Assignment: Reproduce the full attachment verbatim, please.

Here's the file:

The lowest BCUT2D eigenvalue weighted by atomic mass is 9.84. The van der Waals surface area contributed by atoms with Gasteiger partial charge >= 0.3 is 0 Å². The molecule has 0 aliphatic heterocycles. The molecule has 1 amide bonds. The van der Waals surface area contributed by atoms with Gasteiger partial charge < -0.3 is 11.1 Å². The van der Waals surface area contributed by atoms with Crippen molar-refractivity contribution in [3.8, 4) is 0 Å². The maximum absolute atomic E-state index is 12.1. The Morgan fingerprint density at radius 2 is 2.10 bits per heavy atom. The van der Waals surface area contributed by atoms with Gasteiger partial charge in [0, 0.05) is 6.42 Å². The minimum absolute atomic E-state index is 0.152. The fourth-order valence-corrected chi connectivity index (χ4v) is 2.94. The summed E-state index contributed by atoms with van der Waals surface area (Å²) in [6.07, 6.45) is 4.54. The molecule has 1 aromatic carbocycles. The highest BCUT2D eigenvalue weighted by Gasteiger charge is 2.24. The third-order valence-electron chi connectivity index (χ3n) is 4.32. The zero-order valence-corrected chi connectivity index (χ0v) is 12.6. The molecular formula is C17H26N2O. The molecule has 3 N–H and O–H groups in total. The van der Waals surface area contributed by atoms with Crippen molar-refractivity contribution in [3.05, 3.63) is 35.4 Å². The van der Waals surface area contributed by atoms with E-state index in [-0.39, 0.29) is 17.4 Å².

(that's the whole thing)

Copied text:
The lowest BCUT2D eigenvalue weighted by atomic mass is 9.84. The van der Waals surface area contributed by atoms with Gasteiger partial charge >= 0.3 is 0 Å². The molecule has 0 aliphatic heterocycles. The molecule has 1 amide bonds. The van der Waals surface area contributed by atoms with Gasteiger partial charge < -0.3 is 11.1 Å². The van der Waals surface area contributed by atoms with Crippen molar-refractivity contribution in [3.8, 4) is 0 Å². The maximum absolute atomic E-state index is 12.1. The Morgan fingerprint density at radius 2 is 2.10 bits per heavy atom. The van der Waals surface area contributed by atoms with Gasteiger partial charge in [0, 0.05) is 6.42 Å². The minimum absolute atomic E-state index is 0.152. The fourth-order valence-corrected chi connectivity index (χ4v) is 2.94. The summed E-state index contributed by atoms with van der Waals surface area (Å²) in [6.07, 6.45) is 4.54. The molecule has 1 aromatic carbocycles. The highest BCUT2D eigenvalue weighted by Gasteiger charge is 2.24. The third-order valence-electron chi connectivity index (χ3n) is 4.32. The zero-order valence-corrected chi connectivity index (χ0v) is 12.6. The molecular formula is C17H26N2O. The molecule has 3 N–H and O–H groups in total. The van der Waals surface area contributed by atoms with Crippen molar-refractivity contribution in [3.05, 3.63) is 35.4 Å². The van der Waals surface area contributed by atoms with E-state index in [-0.39, 0.29) is 17.4 Å².